(The longer version includes more about me putting on a ton of weight once I started working at a newspaper in college and struggled with no longer playing organized sports. Since I began running and training for marathons way back in October of 2007, I have dropped around 40-50 pounds and am lighter than I was as a high school athlete.)

A few years into this now, I have regular running routes in most Major League cities. I love heading out along the Charles River in Boston, through a forest outside Seattle, up and down hills in San Francisco and beside the bay while staying in St. Petersburg. Along the way, I have logged more than 2,000 miles and have discovered so many cool places that I would have never found otherwise.

Why am I writing about this? Mainly because I just completed the Gasparilla Distance Classic in Tampa on Feb. 28. The marathon there was my fourth and my best yet. I finished in 3:43 for a new personal best, shaving more than 20 minutes off my previous mark. It was a gorgeous course along the water with perfect weather, and a great way to begin this baseball season.

It can be tough to balance life as a beat reporter and life as a runner, but I have found a way to make it work. And taking up marathoning turned out to be one of the best decisions I've ever made.

Next on my schedule? A fifth 26.2 in November.

Monday, March 1, 2010

The Outdoorsman

Note from the Author: I have really enjoyed the early feedback I have received about this blog. That said, the nature of my job, not to mention the nature of life, sometimes make it difficult to post regularly. I hope to post more often as we get closer to and deeper into baseball's regular season. For now, my faithful readers will probably have to put up with sporadically-timed entries. I have a couple topics I want to write about sitting in the on-deck circle.

For now, I'll leave you with this...

I was killing time in a local bookstore, waiting for a friend to make his way across the Courtney Campbell Causeway and into Clearwater so we could go grab a few beers and shoot some pool. I didn't want to be at my condo -- it was infested with fleas. But that is a story for another day.

I wandered around, scanning the shelves for something to read for a few minutes. Being a sportswriter, I avoided the sports section of the bookstore as long as possible. I always try to find something in other areas first. Got to expand your horizons and all that.

But alas, I wound up in sports. You can't deny who you are, I guess.

The thing about the sports section at this particular store is it is tucked away in the far, back corner. I browsed the titles in football and basketball, and then searched for anything on running, especially with my fourth marathon right around the corner. Baseball is always the last section I scan for titles I haven't read.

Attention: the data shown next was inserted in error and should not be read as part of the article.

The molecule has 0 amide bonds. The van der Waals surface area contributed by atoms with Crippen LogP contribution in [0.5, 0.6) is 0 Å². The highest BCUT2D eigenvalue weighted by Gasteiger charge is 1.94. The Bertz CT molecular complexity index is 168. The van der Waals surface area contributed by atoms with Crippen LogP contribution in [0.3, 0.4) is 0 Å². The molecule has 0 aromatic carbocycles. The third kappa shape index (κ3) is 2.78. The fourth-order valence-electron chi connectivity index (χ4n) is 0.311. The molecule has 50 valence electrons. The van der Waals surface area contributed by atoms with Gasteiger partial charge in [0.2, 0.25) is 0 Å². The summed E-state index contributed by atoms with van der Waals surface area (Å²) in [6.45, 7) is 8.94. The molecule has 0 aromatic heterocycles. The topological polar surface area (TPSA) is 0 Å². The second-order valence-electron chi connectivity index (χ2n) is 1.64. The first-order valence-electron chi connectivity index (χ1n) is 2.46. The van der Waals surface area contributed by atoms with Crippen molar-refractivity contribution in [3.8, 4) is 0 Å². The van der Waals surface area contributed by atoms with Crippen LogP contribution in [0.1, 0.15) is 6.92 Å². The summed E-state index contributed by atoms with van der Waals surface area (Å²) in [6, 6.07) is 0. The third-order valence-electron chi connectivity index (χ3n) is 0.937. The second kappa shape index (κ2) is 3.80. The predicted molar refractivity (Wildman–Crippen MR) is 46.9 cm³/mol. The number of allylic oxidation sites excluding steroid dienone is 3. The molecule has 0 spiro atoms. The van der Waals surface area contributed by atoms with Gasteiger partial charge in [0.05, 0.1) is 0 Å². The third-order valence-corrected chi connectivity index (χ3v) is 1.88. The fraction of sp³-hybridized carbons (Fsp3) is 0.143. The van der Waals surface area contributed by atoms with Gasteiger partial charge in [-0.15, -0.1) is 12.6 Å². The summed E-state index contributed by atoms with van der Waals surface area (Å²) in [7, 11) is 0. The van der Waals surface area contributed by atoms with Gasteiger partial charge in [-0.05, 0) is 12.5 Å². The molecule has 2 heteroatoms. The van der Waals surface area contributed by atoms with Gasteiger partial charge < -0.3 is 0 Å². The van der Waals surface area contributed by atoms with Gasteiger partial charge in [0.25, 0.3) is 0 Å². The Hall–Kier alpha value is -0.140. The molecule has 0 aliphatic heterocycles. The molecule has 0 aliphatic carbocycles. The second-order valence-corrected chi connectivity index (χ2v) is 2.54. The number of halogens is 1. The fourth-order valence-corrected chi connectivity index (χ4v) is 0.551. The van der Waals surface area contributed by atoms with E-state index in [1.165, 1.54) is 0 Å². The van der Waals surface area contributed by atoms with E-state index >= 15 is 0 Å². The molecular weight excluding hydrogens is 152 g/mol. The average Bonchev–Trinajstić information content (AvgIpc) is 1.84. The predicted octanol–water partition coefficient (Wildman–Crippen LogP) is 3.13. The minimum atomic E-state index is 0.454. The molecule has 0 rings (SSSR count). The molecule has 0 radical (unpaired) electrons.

I stumbled into the outdoors section and saw the book, "Into Thin Air," by John Krakauer. Knowing he also authored "Into the Wild," I picked up the tome, thumbed the pages to about the midway point and picked a random chapter to digest.

As I read, I felt the presence of what I thought was a couple people come around the corner and walk behind me. But, then one of them started talking.

"So," came a man's voice, "do you like to do a lot of outdoors stuff?"

I kept reading. I just assumed he was talking to the person he was with, but then it came again.

"Do you like outdoors stuff?" he repeated.

I looked up, and saw a 50-something, balding man standing alone, and positioned uncomfortably close to me.

I pointed at myself and said, "Me?" I hoped that somehow his awkward question was still intended for someone else, even though I was the only other person around.

"Yeah," he said. "You."

He pointed at the book I was reading, showing me the root of his inquiry.

"Um, not really," I said. "Just like this author."

He then began telling me about camping, and something else about mountains and, well, I'm not really sure. I had put the book on the shelf and was slowly walking backwards out of the aisle. I was a little creeped out. He may have been in the middle of a sentence when I said, "You have a nice day, sir," before heading out of sight.

This was either the friendliest man on earth. Or, some guy was hitting on me in the back corner of a bookstore.

I have all the luck.